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- In The Collected Works of John Dewey , 2000
"... Abstract This paper outlines an original interactivist-constructivist (I-C) approach to modeling intelligence and learning as a dynamical embodied form of adaptiveness and explores some applications of I-C to understanding the way cognitive learning is realised in the brain. Two key ideas for concep ..."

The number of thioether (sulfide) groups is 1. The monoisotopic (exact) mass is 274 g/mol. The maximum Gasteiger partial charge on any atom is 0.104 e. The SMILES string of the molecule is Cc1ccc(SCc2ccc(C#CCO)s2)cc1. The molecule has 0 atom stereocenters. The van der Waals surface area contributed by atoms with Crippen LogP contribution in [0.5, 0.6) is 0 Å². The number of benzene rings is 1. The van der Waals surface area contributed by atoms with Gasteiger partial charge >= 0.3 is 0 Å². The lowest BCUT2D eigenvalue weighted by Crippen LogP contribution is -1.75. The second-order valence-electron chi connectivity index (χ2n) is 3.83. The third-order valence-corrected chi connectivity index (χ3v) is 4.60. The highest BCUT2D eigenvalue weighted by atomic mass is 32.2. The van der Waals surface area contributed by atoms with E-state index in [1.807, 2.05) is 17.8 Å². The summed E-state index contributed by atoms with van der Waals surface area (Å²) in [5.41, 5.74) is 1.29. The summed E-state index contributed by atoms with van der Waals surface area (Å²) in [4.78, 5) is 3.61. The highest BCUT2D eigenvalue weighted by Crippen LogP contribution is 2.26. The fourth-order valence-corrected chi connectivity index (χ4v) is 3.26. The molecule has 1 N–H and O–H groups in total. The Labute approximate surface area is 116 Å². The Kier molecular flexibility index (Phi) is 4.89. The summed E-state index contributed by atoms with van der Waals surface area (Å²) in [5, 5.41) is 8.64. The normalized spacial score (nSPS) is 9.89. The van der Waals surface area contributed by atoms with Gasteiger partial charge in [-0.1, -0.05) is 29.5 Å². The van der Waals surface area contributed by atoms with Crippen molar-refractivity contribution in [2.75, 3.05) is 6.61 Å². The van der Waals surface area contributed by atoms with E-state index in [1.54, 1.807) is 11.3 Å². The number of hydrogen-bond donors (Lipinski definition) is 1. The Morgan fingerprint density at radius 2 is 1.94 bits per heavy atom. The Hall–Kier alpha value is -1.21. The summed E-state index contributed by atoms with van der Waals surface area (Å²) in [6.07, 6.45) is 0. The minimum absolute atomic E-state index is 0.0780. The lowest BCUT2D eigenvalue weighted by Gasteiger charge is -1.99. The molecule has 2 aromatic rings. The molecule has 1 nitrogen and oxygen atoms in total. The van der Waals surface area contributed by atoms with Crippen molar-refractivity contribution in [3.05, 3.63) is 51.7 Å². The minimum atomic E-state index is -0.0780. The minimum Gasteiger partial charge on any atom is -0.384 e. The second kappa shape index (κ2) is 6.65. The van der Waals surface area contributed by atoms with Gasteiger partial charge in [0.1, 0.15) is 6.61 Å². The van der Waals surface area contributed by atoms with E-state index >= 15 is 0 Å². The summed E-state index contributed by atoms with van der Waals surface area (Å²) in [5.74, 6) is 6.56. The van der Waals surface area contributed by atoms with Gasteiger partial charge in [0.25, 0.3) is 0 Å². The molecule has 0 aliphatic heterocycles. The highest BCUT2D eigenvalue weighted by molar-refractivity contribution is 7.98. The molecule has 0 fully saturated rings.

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Abstract This paper outlines an original interactivist-constructivist (I-C) approach to modeling intelligence and learning as a dynamical embodied form of adaptiveness and explores some applications of I-C to understanding the way cognitive learning is realised in the brain. Two key ideas for conceptualising intelligence within this framework are developed. These are: (i) intelligence is centrally concerned with the capacity for coherent, contextsensitive, self-directed management of interaction, (ii) the primary model for cognitive learning is anticipative skill construction. Self-directedness is a capacity for integrative process modulation which allows a system to ‘steer ’ itself through its world by anticipatively matching its own viability requirements to interaction with its environment. Because the adaptive interaction processes required of intelligent systems are too complex for effective action to be prespecified (e.g. genetically) learning is an important component of intelligence. A model of self-directed anticipative learning (SDAL) is formulated based on interactive skill construction, and argued to constitute a central constructivist process involved in cognitive development. SDAL illuminates the capacity of intelligent learners to start with the vague, poorly defined, problems typically posed in realistic learning situations and progressively refine them, transforming them into problems with sufficient structure to guide the construction of a solution. Finally, some of the implications of I-C for modeling of the neuronal basis of intelligence and learning are explored; in particular, Quartz and Sejnowski’s recent neural constructivism (NC) paradigm, enriched by Montague and Sejnowski’s dopaminergic model of anticipative-predictive neural learning, is assessed as a promising, but incomplete, contribution to this approach. The paper concludes with a four-fold reflection on the divergence in cognitive modeling philosophy between the I-C and the traditional computational information processing (CIP) approaches. 1.